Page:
Clark College President Bob Knight has announced his intent to retire from the Vancouver-based community college at the end of his contract in August 2019.
Knight joined the college in 2004 before being named acting president in 2006. He became president a year later.
Knight made his announcement during a special meeting Friday morning with the school’s executive cabinet.
“While this is a decision that my wife and I have been weighing for some time, I wanted to see the college through its accreditation process before informing trustees and executive cabinet,” Knight wrote in an email to college employees Friday morning. “Now that our review is complete and the college has received commendations in six areas, I feel comfortable that I am leaving this institution on firm footing.”
The Board of Trustees will hold a special meeting in the near future to begin the search for Knight’s replacement.
“On behalf of the entire Board of Trustees, I want to thank President Knight for his exemplary service during his 13 years leading Clark College,” said Royce Pollard, chair of the Clark College Board of Trustees. “For more than a decade, he has provided stability and vision that has allowed the college to grow, adapt, and serve its community.”
The news of Knight’s retirement came one day after his annual State of the College address. And while his retirement plans were not mentioned, Knight did speak about the ongoing struggle to recruit and retain faculty of color.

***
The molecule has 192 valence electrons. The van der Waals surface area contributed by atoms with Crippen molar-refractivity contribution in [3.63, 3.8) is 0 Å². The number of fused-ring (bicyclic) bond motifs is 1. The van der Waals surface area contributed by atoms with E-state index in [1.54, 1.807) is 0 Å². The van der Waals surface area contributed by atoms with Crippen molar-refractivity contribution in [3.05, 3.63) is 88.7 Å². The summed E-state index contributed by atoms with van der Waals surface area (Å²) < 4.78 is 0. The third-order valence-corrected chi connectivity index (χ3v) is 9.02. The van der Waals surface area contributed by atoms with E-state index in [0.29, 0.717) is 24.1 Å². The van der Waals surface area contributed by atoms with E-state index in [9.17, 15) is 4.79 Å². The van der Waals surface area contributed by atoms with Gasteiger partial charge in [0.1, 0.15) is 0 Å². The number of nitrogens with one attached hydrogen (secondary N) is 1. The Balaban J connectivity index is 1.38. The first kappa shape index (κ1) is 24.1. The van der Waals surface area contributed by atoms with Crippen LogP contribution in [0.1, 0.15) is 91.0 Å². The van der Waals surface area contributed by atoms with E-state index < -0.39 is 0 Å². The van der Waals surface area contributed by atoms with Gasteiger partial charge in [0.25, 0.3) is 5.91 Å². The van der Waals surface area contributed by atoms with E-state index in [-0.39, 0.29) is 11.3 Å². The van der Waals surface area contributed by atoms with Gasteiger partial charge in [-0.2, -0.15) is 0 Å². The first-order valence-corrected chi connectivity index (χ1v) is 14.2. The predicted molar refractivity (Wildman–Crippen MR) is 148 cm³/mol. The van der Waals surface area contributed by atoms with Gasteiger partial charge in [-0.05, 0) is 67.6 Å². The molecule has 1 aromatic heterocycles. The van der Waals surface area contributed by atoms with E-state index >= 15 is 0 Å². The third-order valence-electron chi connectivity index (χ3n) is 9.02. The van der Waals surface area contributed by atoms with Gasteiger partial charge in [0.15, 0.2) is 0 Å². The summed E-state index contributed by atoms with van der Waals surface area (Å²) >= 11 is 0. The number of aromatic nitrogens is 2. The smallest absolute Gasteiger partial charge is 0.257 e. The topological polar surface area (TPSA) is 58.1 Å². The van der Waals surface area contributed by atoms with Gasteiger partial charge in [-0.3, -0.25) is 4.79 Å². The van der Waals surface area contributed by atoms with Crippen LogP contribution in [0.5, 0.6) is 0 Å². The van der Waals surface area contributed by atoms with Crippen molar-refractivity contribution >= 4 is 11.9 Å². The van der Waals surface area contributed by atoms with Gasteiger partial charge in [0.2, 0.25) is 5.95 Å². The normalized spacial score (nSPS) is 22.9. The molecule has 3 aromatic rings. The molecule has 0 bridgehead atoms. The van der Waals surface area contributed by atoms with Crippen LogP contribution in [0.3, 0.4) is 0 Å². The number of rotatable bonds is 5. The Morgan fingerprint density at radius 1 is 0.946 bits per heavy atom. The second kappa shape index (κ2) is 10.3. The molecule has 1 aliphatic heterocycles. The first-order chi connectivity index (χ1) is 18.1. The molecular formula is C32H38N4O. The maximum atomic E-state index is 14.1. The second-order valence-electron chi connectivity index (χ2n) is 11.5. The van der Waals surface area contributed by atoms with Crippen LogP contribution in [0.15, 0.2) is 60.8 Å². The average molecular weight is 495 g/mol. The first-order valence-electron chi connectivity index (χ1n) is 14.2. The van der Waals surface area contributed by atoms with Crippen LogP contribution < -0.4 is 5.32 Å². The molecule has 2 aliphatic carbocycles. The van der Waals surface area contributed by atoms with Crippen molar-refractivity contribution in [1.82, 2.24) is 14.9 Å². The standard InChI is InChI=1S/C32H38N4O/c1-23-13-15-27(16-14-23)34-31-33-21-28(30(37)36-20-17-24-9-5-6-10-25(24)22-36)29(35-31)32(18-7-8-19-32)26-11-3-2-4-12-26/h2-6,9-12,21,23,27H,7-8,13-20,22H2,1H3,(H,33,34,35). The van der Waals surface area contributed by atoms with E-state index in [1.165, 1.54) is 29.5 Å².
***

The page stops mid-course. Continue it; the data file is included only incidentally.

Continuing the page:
“Despite all of the work we have done to be more equity-focused, we have had struggles,” Knight said during his speech Thursday. “I continue to hear from employees of color and students of color that they don’t feel safe or supported. This is not acceptable to me or to the leadership of the college.”
Knight called for a series of campus meetings in October 2018 to address challenges around recruiting and retaining employees of color following a series of stories by OPB. Interviews with staff at the college highlighted a culture that alienated people of color and the subsequent resignations at the school.
The school has also been a target of white supremacist activity, with “it’s OK to be white” signs and anti-Semitic flyers found on campus last school year.
Clark College spokeswoman Hannah Erickson told OPB none of this had any influence on Knight’s decision to step down.
“The decision was completely President Knight’s,” Erickson said. “And it’s been one that he’s been considering even before the academic year began.”
But the news of Knight’s retirement still came as a surprise to some, including former Board of Trustees member Jack Burkman, who left in October after serving on the board for 10 years.
“This felt earlier than I would have thought,” said Burkman, who added Knight had alluded to retirement at some point but never said anything specific about plans to the board.
“He has been there quite a while, and I think he’s done a great job,” he added.
Burkman said he hopes whoever the board hires as Knight’s replacement will move the college forward when it comes to equity. He said this will be especially important as the college transitions toward Guided Pathways, a new educational model to help boost student completion and success.
“The whole concept is wrapped around removing barriers and making the college student ready. That’s especially important for our students of color at Clark,” Burkman said.
Knight’s last day as president of Clark College is scheduled for Aug. 31.